Satisficing focuses on the real-life limitations that most people have. We can give someone a “perfect” strength program, but who is it really for if it is unbounded by the unique constraints of any individual?

Often, people get stuck trying to make an optimum solution work (one that will provide the best theoretical results) instead of finding the solutions that best fit their needs and circumstances. When getting started, a first step that meets you where you are—matching your motivation and your time, energy, and equipment—is more likely to lead to a second step. And a second step is more likely to lead to long-term success. This, of course, requires some knowledge and some ability to sift through the different starting points that will present themselves as the best options for getting started. For strength training, it helps to understand some basic scientific principles so you can then apply them to your needs.


Self-efficacy is the keystone to self-set goals: a persistent belief in one’s efforts or process will help that person stick to and modify those efforts for success. ( “Self-efficacy and the Lesser Dragons of Disease.”) Intuitively, we know that one workout or isolated act will not change someone’s life, we lack any belief in its efficacy. If you are sitting at a computer reading this and you decide to get up and do two or three sets of push-ups, but then you don’t exercise again for the next ten days, did the push-ups matter? No. You would be silly to expect otherwise.

But what if you did those push-ups today, then in a few days, you did a few more push-ups? What if you kept up that process—adding a few push-ups every few days—until you couldn’t do any more push-ups, and you didn’t stop there? Next, you cleaned up your diet and lost a few pounds and found that you could do a few more push-ups. Then, you made the push-ups more challenging by elevating your feet on something. Finally, when you couldn’t make progress anymore, you added weights, lifting dumbbells or using a bench press to continue to improve your push-up strength. You might balance things out by alternating push-ups with planks to strengthen your ability to hold the push-up position longer. You might add in some inverted rows and, since you’re at the gym anyway, some overhead presses as well. Whenever you hit a plateau, you find some small change that helps you get a little stronger or make a little more progress. What if you did that consistently for three months, six months, or one year? You would by no means be training with a complete program or “optimally” for strength, but you would be damn good at push-ups. You’d be stronger, and you’d look different (and feel different), too.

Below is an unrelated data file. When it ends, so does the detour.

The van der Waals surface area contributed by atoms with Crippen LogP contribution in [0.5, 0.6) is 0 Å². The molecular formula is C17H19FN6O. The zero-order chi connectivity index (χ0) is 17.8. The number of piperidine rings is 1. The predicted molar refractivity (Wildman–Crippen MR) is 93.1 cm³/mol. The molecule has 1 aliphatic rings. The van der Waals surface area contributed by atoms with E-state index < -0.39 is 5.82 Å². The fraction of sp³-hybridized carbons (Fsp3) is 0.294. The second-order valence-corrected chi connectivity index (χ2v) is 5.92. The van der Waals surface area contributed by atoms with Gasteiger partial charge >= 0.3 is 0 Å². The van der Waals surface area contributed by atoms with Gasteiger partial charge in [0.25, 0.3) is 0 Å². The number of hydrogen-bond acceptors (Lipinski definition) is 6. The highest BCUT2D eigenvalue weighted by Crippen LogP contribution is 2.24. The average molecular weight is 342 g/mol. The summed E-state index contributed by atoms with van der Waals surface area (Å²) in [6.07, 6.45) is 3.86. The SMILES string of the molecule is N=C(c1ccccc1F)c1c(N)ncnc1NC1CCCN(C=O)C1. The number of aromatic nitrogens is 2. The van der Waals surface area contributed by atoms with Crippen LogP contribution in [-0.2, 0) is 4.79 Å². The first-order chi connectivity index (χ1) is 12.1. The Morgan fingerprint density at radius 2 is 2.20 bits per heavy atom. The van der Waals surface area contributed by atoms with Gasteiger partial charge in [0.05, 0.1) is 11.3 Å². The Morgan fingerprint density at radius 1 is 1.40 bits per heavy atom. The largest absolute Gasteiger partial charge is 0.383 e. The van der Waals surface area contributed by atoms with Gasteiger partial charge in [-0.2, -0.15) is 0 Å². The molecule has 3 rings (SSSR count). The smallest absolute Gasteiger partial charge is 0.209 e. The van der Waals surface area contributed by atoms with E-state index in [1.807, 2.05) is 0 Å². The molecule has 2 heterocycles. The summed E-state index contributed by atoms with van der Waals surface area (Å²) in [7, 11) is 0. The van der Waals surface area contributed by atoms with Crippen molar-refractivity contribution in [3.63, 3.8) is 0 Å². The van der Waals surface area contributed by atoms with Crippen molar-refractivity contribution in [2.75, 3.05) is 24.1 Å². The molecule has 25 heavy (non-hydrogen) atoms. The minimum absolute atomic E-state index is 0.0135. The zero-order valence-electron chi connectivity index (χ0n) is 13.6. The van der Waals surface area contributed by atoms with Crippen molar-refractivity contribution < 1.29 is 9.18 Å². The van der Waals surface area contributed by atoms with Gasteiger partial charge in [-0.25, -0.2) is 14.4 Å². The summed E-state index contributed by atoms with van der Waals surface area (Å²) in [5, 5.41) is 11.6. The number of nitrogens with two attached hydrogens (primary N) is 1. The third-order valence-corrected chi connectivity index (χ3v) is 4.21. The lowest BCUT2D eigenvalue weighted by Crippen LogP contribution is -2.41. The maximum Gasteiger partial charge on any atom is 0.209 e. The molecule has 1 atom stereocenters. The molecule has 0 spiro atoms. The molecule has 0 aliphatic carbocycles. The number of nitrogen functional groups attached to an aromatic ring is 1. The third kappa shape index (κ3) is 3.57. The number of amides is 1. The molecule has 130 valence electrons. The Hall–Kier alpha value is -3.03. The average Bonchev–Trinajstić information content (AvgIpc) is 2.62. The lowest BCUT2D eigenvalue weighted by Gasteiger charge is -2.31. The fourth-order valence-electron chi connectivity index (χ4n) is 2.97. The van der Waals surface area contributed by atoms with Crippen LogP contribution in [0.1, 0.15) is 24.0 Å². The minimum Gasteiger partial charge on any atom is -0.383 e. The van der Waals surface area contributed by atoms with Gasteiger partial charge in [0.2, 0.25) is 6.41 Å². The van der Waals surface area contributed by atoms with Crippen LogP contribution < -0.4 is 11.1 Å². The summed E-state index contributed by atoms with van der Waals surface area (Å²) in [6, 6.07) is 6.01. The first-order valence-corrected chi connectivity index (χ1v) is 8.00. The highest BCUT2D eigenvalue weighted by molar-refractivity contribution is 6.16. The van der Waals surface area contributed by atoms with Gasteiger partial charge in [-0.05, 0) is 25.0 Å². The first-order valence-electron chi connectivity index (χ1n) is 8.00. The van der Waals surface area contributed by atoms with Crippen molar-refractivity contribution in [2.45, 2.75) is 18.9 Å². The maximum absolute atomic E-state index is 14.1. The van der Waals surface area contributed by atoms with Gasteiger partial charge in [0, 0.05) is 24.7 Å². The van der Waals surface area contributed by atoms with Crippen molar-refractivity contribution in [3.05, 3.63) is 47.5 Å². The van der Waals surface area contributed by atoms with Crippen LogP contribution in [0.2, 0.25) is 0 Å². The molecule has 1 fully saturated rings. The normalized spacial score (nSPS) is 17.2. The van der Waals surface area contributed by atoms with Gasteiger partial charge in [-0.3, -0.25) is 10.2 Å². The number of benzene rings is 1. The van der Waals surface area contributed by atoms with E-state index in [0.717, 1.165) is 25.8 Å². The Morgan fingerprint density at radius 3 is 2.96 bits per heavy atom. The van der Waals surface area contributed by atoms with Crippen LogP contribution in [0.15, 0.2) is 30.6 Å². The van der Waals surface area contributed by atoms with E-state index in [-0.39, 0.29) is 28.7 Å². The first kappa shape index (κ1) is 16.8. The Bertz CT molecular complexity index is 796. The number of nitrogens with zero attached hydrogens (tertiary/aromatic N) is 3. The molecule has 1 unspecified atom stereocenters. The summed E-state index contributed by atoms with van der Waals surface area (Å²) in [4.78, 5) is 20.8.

What you do at first can turn into small changes and steady progress over a long time. What keeps you going is a belief that the process is working: self-efficacy.

Self-efficacy starts with some basic knowledge about how getting stronger works.

The Science of Change

The human body is a resilient and responsive organism, and we can use that resiliency to direct specific physical changes. When it is difficult or different enough from what we are used to, physical activity signals our bodies to change. That change is predictable based on what kinds of physical activity we do. When you lift weights, your muscles get stronger, your energy systems improve as needed to handle the capacity for strength training, and your central nervous system adapts to the feeling of heavy weights on your back or in your hands. You get better at lifting weights. When you lift weights consistently, the changes stick around as your body learns to accommodate the training as part of your routine.